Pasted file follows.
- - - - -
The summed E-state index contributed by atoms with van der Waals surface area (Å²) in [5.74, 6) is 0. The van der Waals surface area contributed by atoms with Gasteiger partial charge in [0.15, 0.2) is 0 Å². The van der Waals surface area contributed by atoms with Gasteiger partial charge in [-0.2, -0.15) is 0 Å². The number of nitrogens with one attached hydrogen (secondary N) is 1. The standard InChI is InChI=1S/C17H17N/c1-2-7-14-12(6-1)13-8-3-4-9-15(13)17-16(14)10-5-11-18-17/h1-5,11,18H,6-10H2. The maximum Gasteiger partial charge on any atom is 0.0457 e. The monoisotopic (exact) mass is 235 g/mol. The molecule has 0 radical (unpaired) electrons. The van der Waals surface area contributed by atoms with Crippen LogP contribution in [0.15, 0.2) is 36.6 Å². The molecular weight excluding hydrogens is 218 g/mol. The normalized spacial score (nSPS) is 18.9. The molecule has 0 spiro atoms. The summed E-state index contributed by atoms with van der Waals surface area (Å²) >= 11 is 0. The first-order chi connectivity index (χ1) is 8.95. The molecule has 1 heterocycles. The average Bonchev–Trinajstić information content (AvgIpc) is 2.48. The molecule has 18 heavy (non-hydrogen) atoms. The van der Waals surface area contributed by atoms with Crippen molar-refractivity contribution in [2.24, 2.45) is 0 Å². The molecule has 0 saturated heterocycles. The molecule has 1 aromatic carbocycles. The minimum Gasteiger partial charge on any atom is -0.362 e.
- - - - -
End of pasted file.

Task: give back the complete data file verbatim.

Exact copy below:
The summed E-state index contributed by atoms with van der Waals surface area (Å²) in [5.74, 6) is 0. The van der Waals surface area contributed by atoms with Gasteiger partial charge in [0.15, 0.2) is 0 Å². The van der Waals surface area contributed by atoms with Gasteiger partial charge in [-0.2, -0.15) is 0 Å². The number of nitrogens with one attached hydrogen (secondary N) is 1. The standard InChI is InChI=1S/C17H17N/c1-2-7-14-12(6-1)13-8-3-4-9-15(13)17-16(14)10-5-11-18-17/h1-5,11,18H,6-10H2. The maximum Gasteiger partial charge on any atom is 0.0457 e. The monoisotopic (exact) mass is 235 g/mol. The molecule has 0 radical (unpaired) electrons. The van der Waals surface area contributed by atoms with Crippen LogP contribution in [0.15, 0.2) is 36.6 Å². The molecular weight excluding hydrogens is 218 g/mol. The normalized spacial score (nSPS) is 18.9. The molecule has 0 spiro atoms. The summed E-state index contributed by atoms with van der Waals surface area (Å²) >= 11 is 0. The first-order chi connectivity index (χ1) is 8.95. The molecule has 1 heterocycles. The average Bonchev–Trinajstić information content (AvgIpc) is 2.48. The molecule has 18 heavy (non-hydrogen) atoms. The van der Waals surface area contributed by atoms with Crippen molar-refractivity contribution in [2.24, 2.45) is 0 Å². The molecule has 0 saturated heterocycles. The molecule has 1 aromatic carbocycles. The minimum Gasteiger partial charge on any atom is -0.362 e.